Who both killed the Lord Jesus, and their own prophets, and have persecuted us; and they please not God, and are contrary to all men: Forbidding us to speak to the Gentiles that they might be saved, to fill up their sins alway: for the wrath is come upon them to the uttermost. I Thess. 2:15f.
The jewish hatred of Jesus Christ has if anything increased since the generation of their ancestors that murdered Him. This is as it must be, as E. Michael Jones has so patiently explained: having rejected the Logos, they have nothing left but self-worship and revolution to live for. This makes them uniquely distinct from all the other nations of the world. The fact that most of them live as a nation within another nation, feigning enough conformity to get along, disguises this glaring distinction from the eyes of many.
The jewish assault on Christmas can be examined from a number of angles. The replacement of the English and German carols with tunes — sometimes thumping, sometimes crooning — about reindeer, lust, and works righteousness. People scarcely noticed that after jewry’s operation succeeded, no day is holy any more. Without Jesus Christ, no day could be holy, no season could be, no life could be. Slowly, imperceptibly, the holy hush has been replaced with intolerable blared music, manger reenactments with impure flicks, flickering candles welcoming the newborn King with blinking neon lights inviting to a holiday sale. Worst of all, people wish one another “happy holiday” with the implied qualification “whatever,” as if that stupid tale about oil lamps is just as important, each to his own, as honoring God incarnate.
At this point I don’t want to get into the question of whether Christians should even have created Christmas as a holy day to begin with. You can take either side on that question while following the argument I am here pursuing, which is this: the jewish subversion of the nation’s celebration of Christmas, along with elevating their oil-lamp legend to one of equal validity, is evidence of a deeply depraved heart, even if the incarnation were factually false.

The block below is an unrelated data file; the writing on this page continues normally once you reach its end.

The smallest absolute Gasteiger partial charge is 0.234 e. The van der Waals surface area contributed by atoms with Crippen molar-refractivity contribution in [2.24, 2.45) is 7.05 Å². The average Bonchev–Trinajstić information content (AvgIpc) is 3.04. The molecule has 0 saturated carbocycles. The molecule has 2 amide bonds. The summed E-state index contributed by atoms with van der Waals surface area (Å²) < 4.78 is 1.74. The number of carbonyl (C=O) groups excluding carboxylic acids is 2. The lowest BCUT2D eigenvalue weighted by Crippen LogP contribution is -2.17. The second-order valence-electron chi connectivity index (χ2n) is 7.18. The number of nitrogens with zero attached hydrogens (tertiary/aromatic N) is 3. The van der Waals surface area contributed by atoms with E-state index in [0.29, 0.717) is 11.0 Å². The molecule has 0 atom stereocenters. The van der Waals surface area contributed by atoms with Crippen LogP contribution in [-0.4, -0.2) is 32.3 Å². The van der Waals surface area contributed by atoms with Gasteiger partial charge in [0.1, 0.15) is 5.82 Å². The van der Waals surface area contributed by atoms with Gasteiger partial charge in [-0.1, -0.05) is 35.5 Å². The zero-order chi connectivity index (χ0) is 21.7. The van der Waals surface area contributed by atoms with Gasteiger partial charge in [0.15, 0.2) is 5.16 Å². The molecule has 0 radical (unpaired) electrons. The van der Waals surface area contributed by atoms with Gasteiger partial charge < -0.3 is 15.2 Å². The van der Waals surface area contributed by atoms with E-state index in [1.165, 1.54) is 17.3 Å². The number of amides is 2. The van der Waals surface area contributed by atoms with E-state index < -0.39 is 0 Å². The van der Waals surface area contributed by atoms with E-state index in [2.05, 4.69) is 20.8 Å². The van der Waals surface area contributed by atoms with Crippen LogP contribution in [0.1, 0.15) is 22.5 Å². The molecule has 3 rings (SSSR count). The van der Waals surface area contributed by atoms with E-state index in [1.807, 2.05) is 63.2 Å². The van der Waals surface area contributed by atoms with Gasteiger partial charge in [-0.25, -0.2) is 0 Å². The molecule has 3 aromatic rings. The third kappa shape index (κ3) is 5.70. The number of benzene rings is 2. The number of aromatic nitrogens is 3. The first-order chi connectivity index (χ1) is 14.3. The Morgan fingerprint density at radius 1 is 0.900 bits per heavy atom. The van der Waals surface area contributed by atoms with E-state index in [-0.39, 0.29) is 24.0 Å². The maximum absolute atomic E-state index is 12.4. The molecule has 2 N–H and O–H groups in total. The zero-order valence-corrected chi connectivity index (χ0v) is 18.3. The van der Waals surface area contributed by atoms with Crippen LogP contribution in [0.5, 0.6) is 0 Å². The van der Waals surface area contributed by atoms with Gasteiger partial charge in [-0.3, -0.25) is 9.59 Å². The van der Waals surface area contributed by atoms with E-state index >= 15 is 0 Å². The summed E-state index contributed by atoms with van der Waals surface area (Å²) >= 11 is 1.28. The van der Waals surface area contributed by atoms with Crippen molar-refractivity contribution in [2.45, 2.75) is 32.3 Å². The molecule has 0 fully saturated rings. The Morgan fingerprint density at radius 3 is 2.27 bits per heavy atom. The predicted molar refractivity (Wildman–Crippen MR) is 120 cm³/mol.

For that is undoubtedly their anticipated plea on the Judgment Day, right? “Lord, we couldn’t believe in Jesus Christ, because all of our leaders said it was idolatry to do so, based on the very texts you gave us in the Torah! You can’t hold us guilty!” (Arguing with God, reasoning with Him, is itself something jews take great pride in — speaking, that is, of the minority of them that are not atheists.)
My argument is that their plea falls flat on its own terms. For the story of the Incarnation is the greatest story ever told, even if it were false. Think about it. The Creator of all men is angry with mankind, threatening eternal punishment because of their rebellion. But then, in an ineffable mysterious transaction, the eternal Son of God himself offers to bear their punishment in their stead, becoming incarnate and living amongst them. And in exchange for having their death sentences commuted, men have to do… nothing.
There are only two reasonable reflexes to this story: joy beyond words, or wistful sadness. I can fully understand someone being unable to believe this story “because it is just too wonderful to be true.” But to ridicule it, mock it, to drag His name through the mud like a common cuss word, to denigrate and subvert those that worship this fictitious character — this is the sign of a heart that has reached such depravity that it makes one shudder to think of it. No: there will be no plea on their behalf on the Judgment Day because of mere inability to believe. This hatred goes beyond the category of belief and unbelief.
Indeed, as someone once pointed out, their very hatred is one of the proofs that the story is in fact true. Hatred this personal, this visceral, has no other explanation.